How Both Parties Were Wrong About Obamacare and Jobs
Obamacare is making itself known in the jobs report -- not by what is seen, but what is invisible and unexpected.
On Friday, the Labor Department released yet another anemic jobs report, with the economy adding just 113,000 new positions in January. Also, the stunningly low December reading of 74,000 was revised higher by just 1,000, while economists had expected a much higher revision.
In some ways, it is the same old theme: Businesses are hesitant to add jobs at a rapid rate, and potential workers are hesitant to come back into the workforce in a big way.
But we are starting to get a clearer picture of the impact on employment from the Affordable Care Act -- just not in the way either Democrats or Republicans expected. If anything, the key talking points were myths on both sides, and that's not good for the economy.
First, the Democratic argument. When Obamacare was still up for debate, it was sold to the country as something that would create jobs. Nancy Pelosi herself predicted 4 million jobs would be created, mostly in the health-care field. We now know, courtesy of the nonpartisan Congressional Budget Office, that there is likely to be a net job destruction because of Obamacare.
What is interesting, though, is that many still thought the health-care industry would be the beneficiary of at least some job creation, even if employment didn't pick up in other areas of the economy. The opposite is true. Employment in education and health services fell by 6,000 in January. That was the largest drop for the sector since September 2004. What's more, 2013 wasn't great for health-care jobs either. In fact, the Labor Department says growth in health-care jobs came in last year at the slowest pace since 1999.
So we can stop pretending that Obamacare is creating jobs, even for the one sector that should have been a slam dunk.
Now for the Republican myth. Because of the requirements for health-care coverage, Obamacare opponents have consistently argued that companies will cut back on full-time workers and switch to part-timers. So far, that hasn't happened either. Since the beginning of the economic slowdown back in 2007, the economy has lost 4.2 million full-time jobs. More recently, though, full-time employment has inched back. In the past 12 months, there have been 1.8 million full-time jobs added -- way too low to signal recovery, but at least they are jobs. Over the same period, there have been just 8,000 part-time jobs created, according to the Labor Department.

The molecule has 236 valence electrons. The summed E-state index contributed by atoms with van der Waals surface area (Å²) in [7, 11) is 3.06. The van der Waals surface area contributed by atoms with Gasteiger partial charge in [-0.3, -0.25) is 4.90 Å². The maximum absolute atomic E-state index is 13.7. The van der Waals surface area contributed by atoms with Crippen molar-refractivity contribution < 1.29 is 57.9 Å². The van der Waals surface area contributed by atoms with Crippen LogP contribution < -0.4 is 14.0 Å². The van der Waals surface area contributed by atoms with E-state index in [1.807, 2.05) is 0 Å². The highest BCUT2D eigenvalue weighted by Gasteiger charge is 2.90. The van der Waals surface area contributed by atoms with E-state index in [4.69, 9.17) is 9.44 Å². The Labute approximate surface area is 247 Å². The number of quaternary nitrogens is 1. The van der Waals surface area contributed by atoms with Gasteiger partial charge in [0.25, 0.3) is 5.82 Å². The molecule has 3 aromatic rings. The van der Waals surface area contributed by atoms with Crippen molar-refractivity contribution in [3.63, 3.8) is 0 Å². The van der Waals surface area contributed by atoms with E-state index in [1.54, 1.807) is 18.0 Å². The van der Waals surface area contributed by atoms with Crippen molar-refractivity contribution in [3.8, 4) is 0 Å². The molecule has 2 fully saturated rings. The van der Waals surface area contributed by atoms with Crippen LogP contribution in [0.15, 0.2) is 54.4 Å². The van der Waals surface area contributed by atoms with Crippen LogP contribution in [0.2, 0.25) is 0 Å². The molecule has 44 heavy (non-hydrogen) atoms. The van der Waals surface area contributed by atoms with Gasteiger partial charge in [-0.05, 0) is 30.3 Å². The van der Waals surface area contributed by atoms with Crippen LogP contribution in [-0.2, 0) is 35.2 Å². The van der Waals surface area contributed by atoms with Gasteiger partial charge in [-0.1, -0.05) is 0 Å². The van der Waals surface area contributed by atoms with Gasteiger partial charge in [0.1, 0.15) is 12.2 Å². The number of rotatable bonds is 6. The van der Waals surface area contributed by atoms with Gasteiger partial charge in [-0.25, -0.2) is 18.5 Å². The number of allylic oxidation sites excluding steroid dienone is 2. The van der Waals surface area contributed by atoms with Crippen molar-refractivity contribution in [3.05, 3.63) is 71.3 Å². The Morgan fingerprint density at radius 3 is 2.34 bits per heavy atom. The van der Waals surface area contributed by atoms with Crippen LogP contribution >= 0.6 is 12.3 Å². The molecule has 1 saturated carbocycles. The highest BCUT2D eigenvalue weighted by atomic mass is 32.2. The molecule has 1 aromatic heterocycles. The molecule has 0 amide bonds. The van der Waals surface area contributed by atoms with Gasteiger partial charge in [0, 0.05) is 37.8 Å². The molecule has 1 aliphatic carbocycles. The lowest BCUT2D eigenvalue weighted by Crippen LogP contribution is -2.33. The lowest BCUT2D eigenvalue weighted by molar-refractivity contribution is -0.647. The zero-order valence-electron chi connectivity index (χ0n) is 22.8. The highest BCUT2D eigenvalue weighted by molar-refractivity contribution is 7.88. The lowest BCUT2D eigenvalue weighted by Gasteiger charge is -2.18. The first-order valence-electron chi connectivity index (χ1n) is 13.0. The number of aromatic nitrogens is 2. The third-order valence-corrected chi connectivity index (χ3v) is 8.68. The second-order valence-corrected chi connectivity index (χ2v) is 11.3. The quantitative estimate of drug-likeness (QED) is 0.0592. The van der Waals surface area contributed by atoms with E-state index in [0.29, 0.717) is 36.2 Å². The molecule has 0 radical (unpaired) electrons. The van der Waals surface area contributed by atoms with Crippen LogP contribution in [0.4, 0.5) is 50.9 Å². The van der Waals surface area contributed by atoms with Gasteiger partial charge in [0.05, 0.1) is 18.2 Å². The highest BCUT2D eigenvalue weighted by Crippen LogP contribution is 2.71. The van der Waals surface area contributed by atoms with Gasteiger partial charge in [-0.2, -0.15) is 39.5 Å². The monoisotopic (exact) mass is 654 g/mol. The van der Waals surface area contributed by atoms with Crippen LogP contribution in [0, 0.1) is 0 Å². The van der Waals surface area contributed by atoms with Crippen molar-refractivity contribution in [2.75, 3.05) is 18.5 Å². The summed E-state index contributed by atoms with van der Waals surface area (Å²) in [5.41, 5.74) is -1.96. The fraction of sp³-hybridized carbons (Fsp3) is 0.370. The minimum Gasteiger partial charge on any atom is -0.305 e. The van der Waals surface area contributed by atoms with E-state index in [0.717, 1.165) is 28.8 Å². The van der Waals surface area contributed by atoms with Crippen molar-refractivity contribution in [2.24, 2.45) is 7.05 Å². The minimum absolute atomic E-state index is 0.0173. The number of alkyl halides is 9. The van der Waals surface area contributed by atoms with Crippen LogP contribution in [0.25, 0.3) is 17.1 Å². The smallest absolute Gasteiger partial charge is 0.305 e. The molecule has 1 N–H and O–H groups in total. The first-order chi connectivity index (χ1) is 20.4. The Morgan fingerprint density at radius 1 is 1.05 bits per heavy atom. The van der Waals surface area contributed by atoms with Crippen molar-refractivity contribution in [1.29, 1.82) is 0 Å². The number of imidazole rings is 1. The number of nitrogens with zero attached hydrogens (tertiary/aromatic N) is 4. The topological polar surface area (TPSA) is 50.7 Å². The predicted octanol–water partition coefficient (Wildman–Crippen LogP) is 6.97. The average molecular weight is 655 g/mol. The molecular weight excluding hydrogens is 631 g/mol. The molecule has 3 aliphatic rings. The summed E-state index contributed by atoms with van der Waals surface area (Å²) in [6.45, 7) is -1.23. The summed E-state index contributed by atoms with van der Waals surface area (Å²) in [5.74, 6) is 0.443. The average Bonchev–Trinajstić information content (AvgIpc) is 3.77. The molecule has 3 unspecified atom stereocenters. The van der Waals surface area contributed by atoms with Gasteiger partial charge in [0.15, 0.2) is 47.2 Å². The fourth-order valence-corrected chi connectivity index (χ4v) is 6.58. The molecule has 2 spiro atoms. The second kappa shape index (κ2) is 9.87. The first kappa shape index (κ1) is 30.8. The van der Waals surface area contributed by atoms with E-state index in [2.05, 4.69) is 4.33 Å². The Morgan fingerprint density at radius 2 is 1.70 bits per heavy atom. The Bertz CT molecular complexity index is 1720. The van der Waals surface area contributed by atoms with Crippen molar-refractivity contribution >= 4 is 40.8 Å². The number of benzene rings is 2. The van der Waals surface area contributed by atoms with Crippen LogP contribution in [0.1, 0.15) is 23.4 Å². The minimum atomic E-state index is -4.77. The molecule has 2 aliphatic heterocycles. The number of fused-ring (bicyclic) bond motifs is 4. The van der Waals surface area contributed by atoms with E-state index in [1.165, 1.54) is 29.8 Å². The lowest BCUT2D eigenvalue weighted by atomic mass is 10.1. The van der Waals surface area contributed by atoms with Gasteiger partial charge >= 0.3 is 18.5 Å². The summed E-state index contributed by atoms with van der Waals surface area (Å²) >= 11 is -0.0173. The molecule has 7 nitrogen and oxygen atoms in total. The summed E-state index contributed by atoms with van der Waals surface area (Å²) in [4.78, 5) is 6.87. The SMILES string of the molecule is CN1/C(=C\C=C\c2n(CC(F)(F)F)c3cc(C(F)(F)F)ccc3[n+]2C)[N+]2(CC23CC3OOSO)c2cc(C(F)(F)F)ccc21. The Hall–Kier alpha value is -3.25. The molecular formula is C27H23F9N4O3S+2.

So companies are not switching to part-timers. They are not hiring at all, even on a part-time basis. Instead, businesses are boosting productivity and doing more with less. Obamacare isn't having the effect on hiring Republicans feared. The reality is scarier.
The administration still believes that Obamacare will create jobs. Under its scenario, people who don't have to pay as much for health care will spend more, and that spending needs to be supported by companies hiring more to keep up with demand. That could turn out to be true, but we first need people to spend less on health insurance (premiums are going up, not down) and Americans have to hold jobs (job creation is not keeping pace with population growth, and actually slowing from last year).
For now, the idea of Obamacare creating jobs or moving people to part-time status is a myth. Turns out (just like we were promised about our doctors), if you like your job, you can keep it. But don't expect Obamacare to create one for you.
Ray Hennessey is the former editorial director of Entrepreneur.